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I’m the kind of person who doesn’t worry.

Instead, I PANIC.

This week, I woke up and decided it was high time for some panicking.

Just kidding. But really, I did panic.

It was like for so long I (and we) have been in the dramatic upheaval of marriage and missionary training and moving and starting out support raising that I didn’t have time to panic, only to keep my head above water.

But slowly, things have settled. We’ve unpacked our things. We bought a comforter. Our rings became less shiny and our stuff less new and our marriage less novel, and suddenly I wasn’t just surviving.

And when I finally had enough time to stand and look around, I panicked. Not just panicked, but PANICKED. Like, freaking out, crying, full-blown angry-thrashy-sweaty-nightmare-filled sleep panicked.

Like a child who suddenly realizes they’ve swum into the deep end on accident, I’ve lost my footing. Spluttering, choking, gasping for breath.

How are we ever going to do this? Missionaries? What were we thinking? Really. There are people far smarter, far better, far more spiritual and qualified for this than us. Trust me, we went through training with them.

But here we are. With the title “Missionary” on our marriage license and our tax forms. Doing just that.

But for some reason, God chose us for this. I definitely don’t always appreciate it (last night as we were getting ready for bed, I told Clay that I really wish God could have chosen to make us something more stable, like an office-worker or full-time vacation-taker. He told me the first one isn’t all that stable and the second one doesn’t exist. Dang.) But I know we’re right where we’re supposed to be.

And honestly, it’s a scary place to be. I wish I could say that I wasn’t scared, that I was trusting God completely, that I was at peace. But I’m not. But I’m getting there.

Every day I wake up, I’m dragging these reluctant feet a few more steps, urging this stubborn heart to soften just a little bit more. I’m getting there. I am. I’m just slower than you might expect.

“I believe I will look upon the goodness of the Lord in the land of the living.” (Psalm 27:13)

I have clung to this verse like it is life itself. To me, it says so much. It says not only will I see the goodness of the Lord, but that I will see it in the land of the living. Did you catch that? I won’t have to wait until heaven. I will see it here. Now.

Oh, that gives me so much hope!

To know that it’s not the interminable waiting. To know that I’m not stuck on “this side of eternity”, a phrase to me that sounds like being a toddler stuck behind the baby gate, watching all the fun happening in the other room.

To know that I can, right now, in this place, in this situation, experience his goodness, no matter how scared or small or insufficient I feel.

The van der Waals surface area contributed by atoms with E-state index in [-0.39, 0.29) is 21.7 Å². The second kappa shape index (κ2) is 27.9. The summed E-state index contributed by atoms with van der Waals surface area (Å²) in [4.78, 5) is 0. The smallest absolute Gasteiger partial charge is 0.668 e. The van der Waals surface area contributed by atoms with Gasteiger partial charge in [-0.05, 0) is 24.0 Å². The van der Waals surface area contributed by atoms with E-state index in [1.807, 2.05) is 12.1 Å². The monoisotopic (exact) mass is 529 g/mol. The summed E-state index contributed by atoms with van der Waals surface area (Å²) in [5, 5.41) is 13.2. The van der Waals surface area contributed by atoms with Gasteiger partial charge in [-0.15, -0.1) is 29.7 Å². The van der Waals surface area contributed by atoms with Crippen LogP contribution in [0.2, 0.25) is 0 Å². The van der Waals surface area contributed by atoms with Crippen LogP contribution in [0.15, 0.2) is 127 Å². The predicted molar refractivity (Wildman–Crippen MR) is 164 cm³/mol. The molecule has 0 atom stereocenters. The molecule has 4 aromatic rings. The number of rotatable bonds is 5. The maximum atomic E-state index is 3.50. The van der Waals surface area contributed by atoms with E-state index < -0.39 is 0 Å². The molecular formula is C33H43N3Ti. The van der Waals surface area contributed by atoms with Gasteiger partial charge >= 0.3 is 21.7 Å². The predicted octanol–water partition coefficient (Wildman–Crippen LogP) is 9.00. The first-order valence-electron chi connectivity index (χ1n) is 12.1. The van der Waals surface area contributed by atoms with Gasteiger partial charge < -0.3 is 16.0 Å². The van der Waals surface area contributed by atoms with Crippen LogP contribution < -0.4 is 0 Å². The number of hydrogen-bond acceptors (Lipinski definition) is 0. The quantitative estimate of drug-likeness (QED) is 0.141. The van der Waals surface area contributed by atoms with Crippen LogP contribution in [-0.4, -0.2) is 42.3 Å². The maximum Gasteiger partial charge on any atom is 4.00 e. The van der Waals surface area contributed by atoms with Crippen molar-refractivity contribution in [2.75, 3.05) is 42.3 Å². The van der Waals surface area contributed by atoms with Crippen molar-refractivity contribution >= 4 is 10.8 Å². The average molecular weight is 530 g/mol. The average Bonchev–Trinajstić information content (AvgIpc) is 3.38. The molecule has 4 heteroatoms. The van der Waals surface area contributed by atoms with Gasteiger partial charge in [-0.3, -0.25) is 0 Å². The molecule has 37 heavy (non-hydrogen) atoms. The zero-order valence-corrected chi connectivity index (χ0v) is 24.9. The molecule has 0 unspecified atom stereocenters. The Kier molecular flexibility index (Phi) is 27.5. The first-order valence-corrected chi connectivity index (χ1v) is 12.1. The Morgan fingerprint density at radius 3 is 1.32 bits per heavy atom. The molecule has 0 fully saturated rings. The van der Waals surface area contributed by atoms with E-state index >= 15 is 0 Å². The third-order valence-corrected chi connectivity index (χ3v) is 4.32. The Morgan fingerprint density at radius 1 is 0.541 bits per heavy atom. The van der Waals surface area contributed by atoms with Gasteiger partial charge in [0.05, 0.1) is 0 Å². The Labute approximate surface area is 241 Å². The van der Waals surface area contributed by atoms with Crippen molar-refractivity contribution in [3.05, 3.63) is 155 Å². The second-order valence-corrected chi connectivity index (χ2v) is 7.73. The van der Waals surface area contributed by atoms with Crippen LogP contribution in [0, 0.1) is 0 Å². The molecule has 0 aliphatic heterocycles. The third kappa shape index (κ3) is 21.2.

I love that. I need that.

I BELIEVE I will look upon the goodness of the Lord in the land of living. In the land of missionary support raising. In the land of newly-married-ness. In the land of Columbus, Ohio (aka far, far away from the ministry and the students I love.) In this land, right here, today.

I believe I will.

I believe.

 

 

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This past week, 1 Peter 5:8 has become unnervingly real to me. “Be sober-minded; be watchful. Your adversary the devil prowls around like a roaring lion, seeking someone to devour.” 

There have been several incidents recently in which I’ve felt the sneaking pull of temptation, tiny whispers in my ear. “It’s not that big of a deal. No one will know. It will make things so much easier. This could help you do God’s work. You can repent later, there’s grace right?”

It’s only after I leave the situations that I look back, and my blood runs cold. It is scary that there is temptation. It is scary to see how specifically the devil targets my weaknesses. It is scary to know that I am surrounded by opportunities to sin. It’s even scarier that some of my thoughts try to rationalize it by telling myself I’ll be serving God.

But I think what scares me most is that last thought. “There’s grace, right?” Yes. Yes there is grace. But I cannot presume upon that.

“Or do you presume on the riches of his kindness and forbearance and patience, not knowing that God’s kindness is meant to lead you to repentance?” -Romans 2:4

His grace is never meant as an excuse for sin. I shudder to think that my mind could even go there – to use something as beautiful and wonderful and sweet as grace as an excuse for darkness.

It’s also shockingly easy to blame my temptation on where I live. I’m in a college town, the #3 party school in that nation. But something I learned full well this summer is that it’s not where I live that produces sin – it’s the heart inside of me. I could live in a convent and find ways to sin if my heart is not always falling back upon Jesus. I can’t use that as an excuse either. The only thing that causes me to sin is the sin nature inside of me.

So there you go. The dank and dirty corners of my mind. Even though I’m tempted to abuse it, thank God for grace. I truly am “a poor, gospel-abusing sinner.” I am so grateful that in Jesus, God doesn’t see me that way, but rather as his perfect daughter. Moving forward in THAT grace today.

For sin is no game, no toy, no bauble; Let me never forget that the heinousness of sin lies not so much in the nature of the is committed as in the greatness of the person sinned against.” – Valley of Vision

When I do things out of duty, I show people what it’s like the live under the Law.

When I do things out of desire, I show people what it’s like to live under grace.

But when I do things out of delight, I don’t show people anything – they experience grace right alongside me.

Serving another out of delight.  That’s what my Savior did for me. He died on the cross out of delight. Not out of duty. Not out of desire. Not, “but for the joy set before him endured the cross, despising the shame…” (Hebrews 12:2)